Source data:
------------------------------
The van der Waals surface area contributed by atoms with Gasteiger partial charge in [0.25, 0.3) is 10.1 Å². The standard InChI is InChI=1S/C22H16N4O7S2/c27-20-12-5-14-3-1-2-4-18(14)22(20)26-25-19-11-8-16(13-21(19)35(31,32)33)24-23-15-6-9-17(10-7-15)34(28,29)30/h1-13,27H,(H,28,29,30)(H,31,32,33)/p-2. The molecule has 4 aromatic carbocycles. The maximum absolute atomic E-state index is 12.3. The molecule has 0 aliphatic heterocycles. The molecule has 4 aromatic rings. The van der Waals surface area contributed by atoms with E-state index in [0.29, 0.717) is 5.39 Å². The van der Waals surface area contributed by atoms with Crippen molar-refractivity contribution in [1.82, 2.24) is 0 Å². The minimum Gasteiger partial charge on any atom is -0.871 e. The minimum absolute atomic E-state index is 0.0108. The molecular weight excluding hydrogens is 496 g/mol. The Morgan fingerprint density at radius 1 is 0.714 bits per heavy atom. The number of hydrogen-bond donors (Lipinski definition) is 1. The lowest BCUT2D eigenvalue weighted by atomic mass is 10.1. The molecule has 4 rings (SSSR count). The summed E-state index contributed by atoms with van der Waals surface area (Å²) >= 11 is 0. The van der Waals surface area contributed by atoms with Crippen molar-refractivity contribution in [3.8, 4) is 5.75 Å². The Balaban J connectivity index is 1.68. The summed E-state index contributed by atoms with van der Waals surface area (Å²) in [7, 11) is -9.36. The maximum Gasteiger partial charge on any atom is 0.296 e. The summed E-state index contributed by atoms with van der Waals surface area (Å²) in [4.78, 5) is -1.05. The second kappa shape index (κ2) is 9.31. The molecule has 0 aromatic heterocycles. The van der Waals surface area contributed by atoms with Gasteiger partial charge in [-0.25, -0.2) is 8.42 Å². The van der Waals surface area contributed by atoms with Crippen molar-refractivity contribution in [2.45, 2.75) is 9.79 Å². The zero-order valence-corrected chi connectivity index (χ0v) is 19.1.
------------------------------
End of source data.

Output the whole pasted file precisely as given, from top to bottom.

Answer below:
The van der Waals surface area contributed by atoms with Gasteiger partial charge in [0.25, 0.3) is 10.1 Å². The standard InChI is InChI=1S/C22H16N4O7S2/c27-20-12-5-14-3-1-2-4-18(14)22(20)26-25-19-11-8-16(13-21(19)35(31,32)33)24-23-15-6-9-17(10-7-15)34(28,29)30/h1-13,27H,(H,28,29,30)(H,31,32,33)/p-2. The molecule has 4 aromatic carbocycles. The maximum absolute atomic E-state index is 12.3. The molecule has 0 aliphatic heterocycles. The molecule has 4 aromatic rings. The van der Waals surface area contributed by atoms with E-state index in [0.29, 0.717) is 5.39 Å². The van der Waals surface area contributed by atoms with Crippen molar-refractivity contribution in [1.82, 2.24) is 0 Å². The minimum Gasteiger partial charge on any atom is -0.871 e. The minimum absolute atomic E-state index is 0.0108. The molecular weight excluding hydrogens is 496 g/mol. The Morgan fingerprint density at radius 1 is 0.714 bits per heavy atom. The number of hydrogen-bond donors (Lipinski definition) is 1. The lowest BCUT2D eigenvalue weighted by atomic mass is 10.1. The molecule has 4 rings (SSSR count). The summed E-state index contributed by atoms with van der Waals surface area (Å²) >= 11 is 0. The van der Waals surface area contributed by atoms with Crippen molar-refractivity contribution in [3.8, 4) is 5.75 Å². The Balaban J connectivity index is 1.68. The summed E-state index contributed by atoms with van der Waals surface area (Å²) in [7, 11) is -9.36. The maximum Gasteiger partial charge on any atom is 0.296 e. The summed E-state index contributed by atoms with van der Waals surface area (Å²) in [4.78, 5) is -1.05. The second kappa shape index (κ2) is 9.31. The molecule has 0 aromatic heterocycles. The van der Waals surface area contributed by atoms with Gasteiger partial charge in [-0.25, -0.2) is 8.42 Å². The van der Waals surface area contributed by atoms with Crippen molar-refractivity contribution in [2.45, 2.75) is 9.79 Å². The zero-order valence-corrected chi connectivity index (χ0v) is 19.1.